Cloud computing

G-Cloud is lacklustre and needs transparency, says industry body CIF

Archana Venkatraman

G-Cloud is failing to make it easier for public sector organisations to procure or implement cloud computing services because it lacks transparency, according to Cloud Industry Forum (CIF). 

The industry body has called on the government to focus on transparency to improve G-Cloud’s performance. Its warnings come just days after the government’s project watchdog, the Major Projects Authority (MPA), labelled the G-Cloud programme "amber/red".

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Amber/red status suggests doubt over whether the project will be delivered successfully, with major risks or issues apparent in a number of key areas. It also means urgent action is needed to address these risks.

“G-Cloud lacks the single ingredient that must underpin every procurement service – transparency,” said CIF chief executive Alex Hilton.

Although G-Cloud is widely considered to be a success, saving public sector bodies more than £120 million, the project was given a risk rating by the MPA. One reason for this could be G-Cloud’s move to the Government Digital Service (GDS).

The MPA’s comment on the rating read: “At the time when the project moved to business as usual [within GDS], there were three areas of concern: the programme was not funded; the programme was under-resourced; and there was not an agreed benefits realisation methodology. All of these were addressed.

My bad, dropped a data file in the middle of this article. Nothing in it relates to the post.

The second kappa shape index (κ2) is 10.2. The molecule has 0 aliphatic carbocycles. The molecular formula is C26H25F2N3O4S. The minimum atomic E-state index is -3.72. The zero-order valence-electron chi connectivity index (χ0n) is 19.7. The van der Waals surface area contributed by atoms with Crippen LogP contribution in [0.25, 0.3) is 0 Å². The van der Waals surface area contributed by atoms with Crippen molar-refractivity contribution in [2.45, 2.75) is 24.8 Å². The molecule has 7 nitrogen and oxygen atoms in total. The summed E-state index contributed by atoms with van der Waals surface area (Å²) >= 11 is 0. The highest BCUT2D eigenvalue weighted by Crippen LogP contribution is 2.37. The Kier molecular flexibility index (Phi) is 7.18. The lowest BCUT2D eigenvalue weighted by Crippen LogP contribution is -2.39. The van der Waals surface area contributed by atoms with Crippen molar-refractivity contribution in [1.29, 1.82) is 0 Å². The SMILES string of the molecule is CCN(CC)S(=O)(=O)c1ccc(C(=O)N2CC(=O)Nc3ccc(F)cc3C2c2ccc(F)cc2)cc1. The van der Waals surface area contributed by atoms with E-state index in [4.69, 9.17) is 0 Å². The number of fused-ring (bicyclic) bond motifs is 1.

“During the transition, steps were being put in place to meet the original objectives of the project and realise the benefits.”

Responding to the MPA’s assessment of the G-Cloud programme, CIF questioned what the programme had achieved since its launch in 2011.

"From its inception, G-Cloud held a great deal of promise and we fundamentally support a consistent approach to cloud procurement by government,” said Hilton. 

“The government’s stated aspiration is for half of central procurement to be through SMEs, but this does not seem to be following through to local authorities.”

Cloud adoption rates

CIF’s latest research on the UK market indicated that cloud adoption rates in the public sector are on a par with those in the private sector – both at 69%.

“But this enthusiasm does not seem to have spread to local government, which simply hasn’t taken to G-Cloud as was predicted,” added Hilton.

A Freedom of Information (FOI) request by an IT supplier has revealed that less than 1% of the £440m spent on IT by 26 county councils was invested in services on the G-Cloud public sector app store.

According to the FOI response, just £385,000 was spent on G-Cloud by local councils in the latest financial year – 0.87% of the total spend of £440m. Only 12 separate services were acquired on G-Cloud by county councils.

While the European Commission is driving its Digital Agenda for Europe, the UK government does not currently subscribe to any certification schemes, said CIF.

“We believe it should be offering more assistance and guidance in the selection of suitable and trustworthy cloud providers,” said Hilton.

The industry body’s code of practice is a certification model for cloud procurement services, Hilton added. “We encourage G-Cloud providers to promote it to their local authority customers to further assure their cloud credentials.”


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